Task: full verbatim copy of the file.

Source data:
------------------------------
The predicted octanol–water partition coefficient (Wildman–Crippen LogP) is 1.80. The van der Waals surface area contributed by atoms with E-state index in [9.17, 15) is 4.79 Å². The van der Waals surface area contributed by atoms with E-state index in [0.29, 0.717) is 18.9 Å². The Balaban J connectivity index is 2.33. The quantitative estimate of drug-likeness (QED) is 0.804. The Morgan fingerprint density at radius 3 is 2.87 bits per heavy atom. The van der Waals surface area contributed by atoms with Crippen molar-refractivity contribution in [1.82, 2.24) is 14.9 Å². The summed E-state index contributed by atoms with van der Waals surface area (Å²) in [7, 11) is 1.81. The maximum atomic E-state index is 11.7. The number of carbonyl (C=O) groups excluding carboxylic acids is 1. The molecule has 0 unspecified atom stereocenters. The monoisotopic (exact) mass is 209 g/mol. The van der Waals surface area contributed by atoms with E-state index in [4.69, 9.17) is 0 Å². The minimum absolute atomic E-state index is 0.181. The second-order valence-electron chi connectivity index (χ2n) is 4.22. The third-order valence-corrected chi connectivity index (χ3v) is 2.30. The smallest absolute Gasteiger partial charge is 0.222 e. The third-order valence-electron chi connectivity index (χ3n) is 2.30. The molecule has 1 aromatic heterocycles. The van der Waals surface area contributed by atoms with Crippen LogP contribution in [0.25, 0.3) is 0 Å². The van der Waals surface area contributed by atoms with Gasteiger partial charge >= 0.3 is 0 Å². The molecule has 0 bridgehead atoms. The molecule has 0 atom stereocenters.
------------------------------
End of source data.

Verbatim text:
The predicted octanol–water partition coefficient (Wildman–Crippen LogP) is 1.80. The van der Waals surface area contributed by atoms with E-state index in [9.17, 15) is 4.79 Å². The van der Waals surface area contributed by atoms with E-state index in [0.29, 0.717) is 18.9 Å². The Balaban J connectivity index is 2.33. The quantitative estimate of drug-likeness (QED) is 0.804. The Morgan fingerprint density at radius 3 is 2.87 bits per heavy atom. The van der Waals surface area contributed by atoms with Crippen molar-refractivity contribution in [1.82, 2.24) is 14.9 Å². The summed E-state index contributed by atoms with van der Waals surface area (Å²) in [7, 11) is 1.81. The maximum atomic E-state index is 11.7. The number of carbonyl (C=O) groups excluding carboxylic acids is 1. The molecule has 0 unspecified atom stereocenters. The monoisotopic (exact) mass is 209 g/mol. The van der Waals surface area contributed by atoms with E-state index in [4.69, 9.17) is 0 Å². The minimum absolute atomic E-state index is 0.181. The second-order valence-electron chi connectivity index (χ2n) is 4.22. The third-order valence-corrected chi connectivity index (χ3v) is 2.30. The smallest absolute Gasteiger partial charge is 0.222 e. The third-order valence-electron chi connectivity index (χ3n) is 2.30. The molecule has 1 aromatic heterocycles. The van der Waals surface area contributed by atoms with Crippen LogP contribution in [0.25, 0.3) is 0 Å². The van der Waals surface area contributed by atoms with Gasteiger partial charge >= 0.3 is 0 Å². The molecule has 0 bridgehead atoms. The molecule has 0 atom stereocenters.